Mannich Reaction

The mannich reaction is an organic amino alkylation reaction which leads to the formation of a β-aminocarbonyl compound from primary or secondary amine and carbonyl compounds from which one should be enolizable and other the other one should be non-enolizable. The reaction takes place in presence of base or acid catalyst. The reaction was discovered by Carl Mannich, that’s why the reaction is named as a Mannich reaction.

Mainly reaction involves primary or secondary amine, formaldehyde as non-enolizable carbonyl compound and the alpha hydrogen containing enolizable carbonyl compound.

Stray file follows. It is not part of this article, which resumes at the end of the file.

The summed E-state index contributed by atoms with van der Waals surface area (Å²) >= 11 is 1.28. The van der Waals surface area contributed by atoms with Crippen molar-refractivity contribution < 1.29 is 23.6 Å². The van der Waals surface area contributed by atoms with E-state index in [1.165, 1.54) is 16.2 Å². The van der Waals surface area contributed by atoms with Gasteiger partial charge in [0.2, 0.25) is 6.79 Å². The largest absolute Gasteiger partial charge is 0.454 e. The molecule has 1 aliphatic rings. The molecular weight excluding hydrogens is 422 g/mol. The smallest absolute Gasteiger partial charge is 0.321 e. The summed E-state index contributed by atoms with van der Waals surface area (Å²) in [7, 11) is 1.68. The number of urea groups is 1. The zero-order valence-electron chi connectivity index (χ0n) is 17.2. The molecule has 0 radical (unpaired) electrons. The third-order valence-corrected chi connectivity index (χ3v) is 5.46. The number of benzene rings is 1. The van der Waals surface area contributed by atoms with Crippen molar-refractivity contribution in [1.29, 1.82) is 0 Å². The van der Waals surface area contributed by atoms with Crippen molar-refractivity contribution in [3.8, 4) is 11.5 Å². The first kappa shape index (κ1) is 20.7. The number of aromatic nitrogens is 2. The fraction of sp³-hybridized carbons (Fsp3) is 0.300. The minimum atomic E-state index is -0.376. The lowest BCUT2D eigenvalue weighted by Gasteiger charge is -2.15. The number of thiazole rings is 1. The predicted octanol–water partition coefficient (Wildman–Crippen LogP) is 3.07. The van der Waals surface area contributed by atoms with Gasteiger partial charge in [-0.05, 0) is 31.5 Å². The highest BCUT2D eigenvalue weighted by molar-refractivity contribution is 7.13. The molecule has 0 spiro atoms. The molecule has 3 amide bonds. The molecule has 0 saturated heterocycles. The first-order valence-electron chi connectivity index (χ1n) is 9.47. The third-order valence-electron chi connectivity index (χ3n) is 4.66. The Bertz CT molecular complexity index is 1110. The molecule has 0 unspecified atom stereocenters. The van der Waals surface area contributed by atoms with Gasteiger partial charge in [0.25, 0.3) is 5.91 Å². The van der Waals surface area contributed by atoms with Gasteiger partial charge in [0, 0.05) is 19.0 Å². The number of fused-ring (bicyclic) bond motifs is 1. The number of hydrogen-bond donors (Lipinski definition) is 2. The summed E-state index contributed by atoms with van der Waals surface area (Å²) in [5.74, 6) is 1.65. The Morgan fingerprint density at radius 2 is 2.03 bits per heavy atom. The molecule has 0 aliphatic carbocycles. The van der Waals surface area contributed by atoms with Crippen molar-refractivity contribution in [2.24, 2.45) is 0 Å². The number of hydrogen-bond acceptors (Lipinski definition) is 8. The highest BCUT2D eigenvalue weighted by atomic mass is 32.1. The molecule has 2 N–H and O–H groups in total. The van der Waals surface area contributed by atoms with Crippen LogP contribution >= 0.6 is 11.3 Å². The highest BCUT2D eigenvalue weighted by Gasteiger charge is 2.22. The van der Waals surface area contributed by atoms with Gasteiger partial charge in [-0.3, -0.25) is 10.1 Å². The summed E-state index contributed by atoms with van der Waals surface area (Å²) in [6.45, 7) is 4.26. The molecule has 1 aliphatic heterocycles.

Mechanism of action: Carbonyl compounds get protonated in acid catalyst reaction at oxygen site. The enolizable compound having α-hydrogen is deprotonated leading to the formation of enol intermediate. Formaldehyde or non-enolizable compound with amines form iminium ion. The iminium ion is attacked by enol intermediate, then deprotonation occurs which finally leads to the formation of β-amino carbonyl compound which is also known as the Mannich base.

The Mannich reaction is involved in many biosynthetic pathways like in alkaloid formation, in many organic synthesis reactions for formation of polymers, catalyst, alkyl amines, drugs like tramadol and fluoxetine etc. This reaction is also used in the epoxy coating and in the formation of soaps/detergents.